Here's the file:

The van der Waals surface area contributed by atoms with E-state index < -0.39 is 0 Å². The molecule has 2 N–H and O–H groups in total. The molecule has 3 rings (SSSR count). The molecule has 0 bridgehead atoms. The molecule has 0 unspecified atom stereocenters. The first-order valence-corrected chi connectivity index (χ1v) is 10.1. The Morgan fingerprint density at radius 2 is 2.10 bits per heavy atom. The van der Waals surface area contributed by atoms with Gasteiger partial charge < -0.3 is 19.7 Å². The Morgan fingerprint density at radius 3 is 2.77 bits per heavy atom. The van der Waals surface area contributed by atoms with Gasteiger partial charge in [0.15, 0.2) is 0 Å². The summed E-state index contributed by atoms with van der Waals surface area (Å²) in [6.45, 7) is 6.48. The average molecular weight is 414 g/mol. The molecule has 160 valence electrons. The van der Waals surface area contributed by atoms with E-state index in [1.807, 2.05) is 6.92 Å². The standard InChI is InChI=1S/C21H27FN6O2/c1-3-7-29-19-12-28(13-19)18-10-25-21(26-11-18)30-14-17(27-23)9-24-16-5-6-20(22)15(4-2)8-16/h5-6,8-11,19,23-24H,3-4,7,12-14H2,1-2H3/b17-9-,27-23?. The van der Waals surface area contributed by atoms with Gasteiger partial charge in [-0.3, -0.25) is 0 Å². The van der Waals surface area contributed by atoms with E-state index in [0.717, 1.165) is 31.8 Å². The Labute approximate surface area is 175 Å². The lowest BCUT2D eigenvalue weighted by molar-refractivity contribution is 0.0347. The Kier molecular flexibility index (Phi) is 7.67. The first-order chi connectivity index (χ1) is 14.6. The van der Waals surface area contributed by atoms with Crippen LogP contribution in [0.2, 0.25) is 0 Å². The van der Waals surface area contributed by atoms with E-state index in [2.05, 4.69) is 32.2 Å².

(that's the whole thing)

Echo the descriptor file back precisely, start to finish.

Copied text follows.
The van der Waals surface area contributed by atoms with E-state index < -0.39 is 0 Å². The molecule has 2 N–H and O–H groups in total. The molecule has 3 rings (SSSR count). The molecule has 0 bridgehead atoms. The molecule has 0 unspecified atom stereocenters. The first-order valence-corrected chi connectivity index (χ1v) is 10.1. The Morgan fingerprint density at radius 2 is 2.10 bits per heavy atom. The van der Waals surface area contributed by atoms with Gasteiger partial charge < -0.3 is 19.7 Å². The Morgan fingerprint density at radius 3 is 2.77 bits per heavy atom. The van der Waals surface area contributed by atoms with Gasteiger partial charge in [0.15, 0.2) is 0 Å². The summed E-state index contributed by atoms with van der Waals surface area (Å²) in [6.45, 7) is 6.48. The average molecular weight is 414 g/mol. The molecule has 160 valence electrons. The van der Waals surface area contributed by atoms with E-state index in [1.807, 2.05) is 6.92 Å². The standard InChI is InChI=1S/C21H27FN6O2/c1-3-7-29-19-12-28(13-19)18-10-25-21(26-11-18)30-14-17(27-23)9-24-16-5-6-20(22)15(4-2)8-16/h5-6,8-11,19,23-24H,3-4,7,12-14H2,1-2H3/b17-9-,27-23?. The van der Waals surface area contributed by atoms with Gasteiger partial charge in [-0.3, -0.25) is 0 Å². The van der Waals surface area contributed by atoms with E-state index in [0.717, 1.165) is 31.8 Å². The Labute approximate surface area is 175 Å². The lowest BCUT2D eigenvalue weighted by molar-refractivity contribution is 0.0347. The Kier molecular flexibility index (Phi) is 7.67. The first-order chi connectivity index (χ1) is 14.6. The van der Waals surface area contributed by atoms with Crippen LogP contribution in [0.2, 0.25) is 0 Å². The van der Waals surface area contributed by atoms with E-state index in [2.05, 4.69) is 32.2 Å².